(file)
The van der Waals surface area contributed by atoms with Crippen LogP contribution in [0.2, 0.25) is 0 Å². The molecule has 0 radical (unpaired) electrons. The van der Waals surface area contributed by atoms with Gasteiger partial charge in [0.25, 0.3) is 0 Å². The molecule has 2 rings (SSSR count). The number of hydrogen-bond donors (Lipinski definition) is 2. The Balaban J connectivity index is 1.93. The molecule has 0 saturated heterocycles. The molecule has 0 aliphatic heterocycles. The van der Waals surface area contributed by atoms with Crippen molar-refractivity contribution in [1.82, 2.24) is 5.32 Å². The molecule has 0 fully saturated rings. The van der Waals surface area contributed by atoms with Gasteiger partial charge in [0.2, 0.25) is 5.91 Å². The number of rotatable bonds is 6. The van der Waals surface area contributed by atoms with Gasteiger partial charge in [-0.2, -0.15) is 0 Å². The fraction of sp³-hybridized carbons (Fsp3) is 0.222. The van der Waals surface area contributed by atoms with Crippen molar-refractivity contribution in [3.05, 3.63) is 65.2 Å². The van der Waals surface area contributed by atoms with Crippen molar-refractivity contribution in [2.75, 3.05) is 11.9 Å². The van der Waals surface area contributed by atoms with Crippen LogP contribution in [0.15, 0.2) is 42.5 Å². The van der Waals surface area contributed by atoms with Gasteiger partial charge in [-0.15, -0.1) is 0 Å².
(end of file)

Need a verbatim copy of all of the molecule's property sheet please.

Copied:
The van der Waals surface area contributed by atoms with Crippen LogP contribution in [0.2, 0.25) is 0 Å². The molecule has 0 radical (unpaired) electrons. The van der Waals surface area contributed by atoms with Gasteiger partial charge in [0.25, 0.3) is 0 Å². The molecule has 2 rings (SSSR count). The number of hydrogen-bond donors (Lipinski definition) is 2. The Balaban J connectivity index is 1.93. The molecule has 0 saturated heterocycles. The molecule has 0 aliphatic heterocycles. The van der Waals surface area contributed by atoms with Crippen molar-refractivity contribution in [1.82, 2.24) is 5.32 Å². The molecule has 0 fully saturated rings. The van der Waals surface area contributed by atoms with Gasteiger partial charge in [0.2, 0.25) is 5.91 Å². The number of rotatable bonds is 6. The van der Waals surface area contributed by atoms with Gasteiger partial charge in [-0.2, -0.15) is 0 Å². The fraction of sp³-hybridized carbons (Fsp3) is 0.222. The van der Waals surface area contributed by atoms with Crippen molar-refractivity contribution in [3.05, 3.63) is 65.2 Å². The van der Waals surface area contributed by atoms with Crippen molar-refractivity contribution in [2.75, 3.05) is 11.9 Å². The van der Waals surface area contributed by atoms with Crippen LogP contribution in [0.15, 0.2) is 42.5 Å². The van der Waals surface area contributed by atoms with Gasteiger partial charge in [-0.15, -0.1) is 0 Å².